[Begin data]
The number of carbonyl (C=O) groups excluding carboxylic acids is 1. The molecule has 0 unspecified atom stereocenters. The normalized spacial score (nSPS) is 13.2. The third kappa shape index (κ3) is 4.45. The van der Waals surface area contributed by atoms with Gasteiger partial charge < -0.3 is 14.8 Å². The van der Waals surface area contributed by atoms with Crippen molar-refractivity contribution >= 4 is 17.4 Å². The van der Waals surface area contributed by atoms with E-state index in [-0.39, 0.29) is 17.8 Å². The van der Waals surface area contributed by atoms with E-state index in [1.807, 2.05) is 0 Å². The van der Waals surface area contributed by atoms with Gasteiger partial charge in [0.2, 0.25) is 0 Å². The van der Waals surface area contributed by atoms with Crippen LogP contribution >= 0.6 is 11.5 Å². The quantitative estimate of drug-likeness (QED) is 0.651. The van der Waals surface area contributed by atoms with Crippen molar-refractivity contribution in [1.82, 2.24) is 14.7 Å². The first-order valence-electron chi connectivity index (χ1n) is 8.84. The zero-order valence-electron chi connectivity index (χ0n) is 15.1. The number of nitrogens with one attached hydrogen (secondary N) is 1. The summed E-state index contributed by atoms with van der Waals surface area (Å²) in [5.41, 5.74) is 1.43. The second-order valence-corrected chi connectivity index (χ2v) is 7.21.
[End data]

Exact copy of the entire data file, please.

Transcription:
The number of carbonyl (C=O) groups excluding carboxylic acids is 1. The molecule has 0 unspecified atom stereocenters. The normalized spacial score (nSPS) is 13.2. The third kappa shape index (κ3) is 4.45. The van der Waals surface area contributed by atoms with Gasteiger partial charge < -0.3 is 14.8 Å². The van der Waals surface area contributed by atoms with Crippen molar-refractivity contribution >= 4 is 17.4 Å². The van der Waals surface area contributed by atoms with E-state index in [-0.39, 0.29) is 17.8 Å². The van der Waals surface area contributed by atoms with E-state index in [1.807, 2.05) is 0 Å². The van der Waals surface area contributed by atoms with Gasteiger partial charge in [0.2, 0.25) is 0 Å². The van der Waals surface area contributed by atoms with Crippen LogP contribution >= 0.6 is 11.5 Å². The quantitative estimate of drug-likeness (QED) is 0.651. The van der Waals surface area contributed by atoms with Crippen molar-refractivity contribution in [1.82, 2.24) is 14.7 Å². The first-order valence-electron chi connectivity index (χ1n) is 8.84. The zero-order valence-electron chi connectivity index (χ0n) is 15.1. The number of nitrogens with one attached hydrogen (secondary N) is 1. The summed E-state index contributed by atoms with van der Waals surface area (Å²) in [5.41, 5.74) is 1.43. The second-order valence-corrected chi connectivity index (χ2v) is 7.21.